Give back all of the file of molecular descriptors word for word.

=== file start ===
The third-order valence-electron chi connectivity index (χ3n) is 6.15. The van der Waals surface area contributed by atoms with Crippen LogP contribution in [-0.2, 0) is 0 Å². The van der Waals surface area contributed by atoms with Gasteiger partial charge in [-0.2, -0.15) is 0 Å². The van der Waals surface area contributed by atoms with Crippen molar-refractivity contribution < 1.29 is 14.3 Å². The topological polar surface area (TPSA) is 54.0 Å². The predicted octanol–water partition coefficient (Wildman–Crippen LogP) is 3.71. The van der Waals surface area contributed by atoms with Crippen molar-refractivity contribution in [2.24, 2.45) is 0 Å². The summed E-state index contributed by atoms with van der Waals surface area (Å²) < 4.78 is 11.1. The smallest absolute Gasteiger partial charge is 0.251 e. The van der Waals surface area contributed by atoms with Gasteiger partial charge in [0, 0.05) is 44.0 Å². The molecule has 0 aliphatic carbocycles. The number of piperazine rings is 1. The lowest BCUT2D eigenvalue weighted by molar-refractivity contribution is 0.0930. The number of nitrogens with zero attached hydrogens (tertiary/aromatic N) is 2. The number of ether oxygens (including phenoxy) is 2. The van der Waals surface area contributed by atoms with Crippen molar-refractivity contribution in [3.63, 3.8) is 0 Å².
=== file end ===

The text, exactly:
The third-order valence-electron chi connectivity index (χ3n) is 6.15. The van der Waals surface area contributed by atoms with Crippen LogP contribution in [-0.2, 0) is 0 Å². The van der Waals surface area contributed by atoms with Gasteiger partial charge in [-0.2, -0.15) is 0 Å². The van der Waals surface area contributed by atoms with Crippen molar-refractivity contribution < 1.29 is 14.3 Å². The topological polar surface area (TPSA) is 54.0 Å². The predicted octanol–water partition coefficient (Wildman–Crippen LogP) is 3.71. The van der Waals surface area contributed by atoms with Crippen molar-refractivity contribution in [2.24, 2.45) is 0 Å². The summed E-state index contributed by atoms with van der Waals surface area (Å²) < 4.78 is 11.1. The smallest absolute Gasteiger partial charge is 0.251 e. The van der Waals surface area contributed by atoms with Gasteiger partial charge in [0, 0.05) is 44.0 Å². The molecule has 0 aliphatic carbocycles. The number of piperazine rings is 1. The lowest BCUT2D eigenvalue weighted by molar-refractivity contribution is 0.0930. The number of nitrogens with zero attached hydrogens (tertiary/aromatic N) is 2. The number of ether oxygens (including phenoxy) is 2. The van der Waals surface area contributed by atoms with Crippen molar-refractivity contribution in [3.63, 3.8) is 0 Å².